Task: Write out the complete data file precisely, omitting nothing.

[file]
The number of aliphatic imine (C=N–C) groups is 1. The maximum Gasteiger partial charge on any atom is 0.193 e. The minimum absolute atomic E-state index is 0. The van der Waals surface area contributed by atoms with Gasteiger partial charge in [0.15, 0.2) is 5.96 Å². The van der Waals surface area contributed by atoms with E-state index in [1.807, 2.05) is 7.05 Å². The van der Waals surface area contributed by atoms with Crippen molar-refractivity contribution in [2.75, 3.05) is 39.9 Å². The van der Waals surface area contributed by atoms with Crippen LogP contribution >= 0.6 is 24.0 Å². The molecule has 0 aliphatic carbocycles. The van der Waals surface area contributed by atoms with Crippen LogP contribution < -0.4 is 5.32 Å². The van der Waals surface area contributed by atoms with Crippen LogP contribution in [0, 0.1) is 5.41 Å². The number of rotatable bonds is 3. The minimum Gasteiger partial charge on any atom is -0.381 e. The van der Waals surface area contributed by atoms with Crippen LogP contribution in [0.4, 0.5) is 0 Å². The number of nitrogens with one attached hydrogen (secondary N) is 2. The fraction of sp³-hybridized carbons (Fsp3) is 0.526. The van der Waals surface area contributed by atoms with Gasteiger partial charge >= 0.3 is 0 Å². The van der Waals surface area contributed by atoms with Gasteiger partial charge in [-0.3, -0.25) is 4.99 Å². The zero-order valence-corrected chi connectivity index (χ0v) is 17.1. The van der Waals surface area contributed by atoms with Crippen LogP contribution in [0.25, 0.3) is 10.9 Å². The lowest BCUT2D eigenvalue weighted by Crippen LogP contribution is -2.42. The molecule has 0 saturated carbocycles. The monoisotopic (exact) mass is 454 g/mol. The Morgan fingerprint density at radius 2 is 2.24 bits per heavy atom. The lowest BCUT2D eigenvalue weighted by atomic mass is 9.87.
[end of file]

The number of aliphatic imine (C=N–C) groups is 1. The maximum Gasteiger partial charge on any atom is 0.193 e. The minimum absolute atomic E-state index is 0. The van der Waals surface area contributed by atoms with Gasteiger partial charge in [0.15, 0.2) is 5.96 Å². The van der Waals surface area contributed by atoms with E-state index in [1.807, 2.05) is 7.05 Å². The van der Waals surface area contributed by atoms with Crippen molar-refractivity contribution in [2.75, 3.05) is 39.9 Å². The van der Waals surface area contributed by atoms with Crippen LogP contribution >= 0.6 is 24.0 Å². The molecule has 0 aliphatic carbocycles. The van der Waals surface area contributed by atoms with Crippen LogP contribution < -0.4 is 5.32 Å². The van der Waals surface area contributed by atoms with Crippen LogP contribution in [0, 0.1) is 5.41 Å². The number of rotatable bonds is 3. The minimum Gasteiger partial charge on any atom is -0.381 e. The van der Waals surface area contributed by atoms with Crippen LogP contribution in [0.4, 0.5) is 0 Å². The number of nitrogens with one attached hydrogen (secondary N) is 2. The fraction of sp³-hybridized carbons (Fsp3) is 0.526. The van der Waals surface area contributed by atoms with Gasteiger partial charge >= 0.3 is 0 Å². The van der Waals surface area contributed by atoms with Gasteiger partial charge in [-0.3, -0.25) is 4.99 Å². The zero-order valence-corrected chi connectivity index (χ0v) is 17.1. The van der Waals surface area contributed by atoms with Crippen LogP contribution in [0.25, 0.3) is 10.9 Å². The lowest BCUT2D eigenvalue weighted by Crippen LogP contribution is -2.42. The molecule has 0 saturated carbocycles. The monoisotopic (exact) mass is 454 g/mol. The Morgan fingerprint density at radius 2 is 2.24 bits per heavy atom. The lowest BCUT2D eigenvalue weighted by atomic mass is 9.87.